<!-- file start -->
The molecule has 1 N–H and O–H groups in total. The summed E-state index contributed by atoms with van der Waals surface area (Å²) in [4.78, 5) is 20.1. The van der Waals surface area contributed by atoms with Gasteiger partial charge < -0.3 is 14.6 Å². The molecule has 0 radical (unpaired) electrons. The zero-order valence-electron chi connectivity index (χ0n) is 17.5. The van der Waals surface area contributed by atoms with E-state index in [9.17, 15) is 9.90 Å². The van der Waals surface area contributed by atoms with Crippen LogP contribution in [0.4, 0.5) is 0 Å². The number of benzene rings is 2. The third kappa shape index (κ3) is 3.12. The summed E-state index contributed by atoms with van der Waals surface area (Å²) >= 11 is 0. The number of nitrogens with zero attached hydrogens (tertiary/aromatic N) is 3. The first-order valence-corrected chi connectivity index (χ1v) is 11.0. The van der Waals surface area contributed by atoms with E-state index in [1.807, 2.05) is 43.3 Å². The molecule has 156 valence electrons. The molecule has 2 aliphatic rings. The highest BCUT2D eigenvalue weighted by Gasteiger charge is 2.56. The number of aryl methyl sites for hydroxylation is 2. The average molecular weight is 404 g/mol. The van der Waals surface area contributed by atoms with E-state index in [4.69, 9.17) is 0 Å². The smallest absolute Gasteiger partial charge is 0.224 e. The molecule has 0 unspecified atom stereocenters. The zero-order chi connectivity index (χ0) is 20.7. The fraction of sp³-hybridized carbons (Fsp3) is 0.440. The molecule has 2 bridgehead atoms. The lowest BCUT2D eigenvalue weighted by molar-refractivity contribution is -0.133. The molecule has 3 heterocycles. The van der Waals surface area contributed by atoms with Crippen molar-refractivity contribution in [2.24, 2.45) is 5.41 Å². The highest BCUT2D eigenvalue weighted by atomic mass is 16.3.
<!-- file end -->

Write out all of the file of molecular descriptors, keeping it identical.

The molecule has 1 N–H and O–H groups in total. The summed E-state index contributed by atoms with van der Waals surface area (Å²) in [4.78, 5) is 20.1. The van der Waals surface area contributed by atoms with Gasteiger partial charge < -0.3 is 14.6 Å². The molecule has 0 radical (unpaired) electrons. The zero-order valence-electron chi connectivity index (χ0n) is 17.5. The van der Waals surface area contributed by atoms with E-state index in [9.17, 15) is 9.90 Å². The van der Waals surface area contributed by atoms with Crippen LogP contribution in [0.4, 0.5) is 0 Å². The number of benzene rings is 2. The third kappa shape index (κ3) is 3.12. The summed E-state index contributed by atoms with van der Waals surface area (Å²) >= 11 is 0. The number of nitrogens with zero attached hydrogens (tertiary/aromatic N) is 3. The first-order valence-corrected chi connectivity index (χ1v) is 11.0. The van der Waals surface area contributed by atoms with E-state index in [1.807, 2.05) is 43.3 Å². The molecule has 156 valence electrons. The molecule has 2 aliphatic rings. The highest BCUT2D eigenvalue weighted by Gasteiger charge is 2.56. The number of aryl methyl sites for hydroxylation is 2. The average molecular weight is 404 g/mol. The van der Waals surface area contributed by atoms with E-state index in [4.69, 9.17) is 0 Å². The smallest absolute Gasteiger partial charge is 0.224 e. The molecule has 0 unspecified atom stereocenters. The zero-order chi connectivity index (χ0) is 20.7. The fraction of sp³-hybridized carbons (Fsp3) is 0.440. The molecule has 2 bridgehead atoms. The lowest BCUT2D eigenvalue weighted by molar-refractivity contribution is -0.133. The molecule has 3 heterocycles. The van der Waals surface area contributed by atoms with Crippen molar-refractivity contribution in [2.24, 2.45) is 5.41 Å². The highest BCUT2D eigenvalue weighted by atomic mass is 16.3.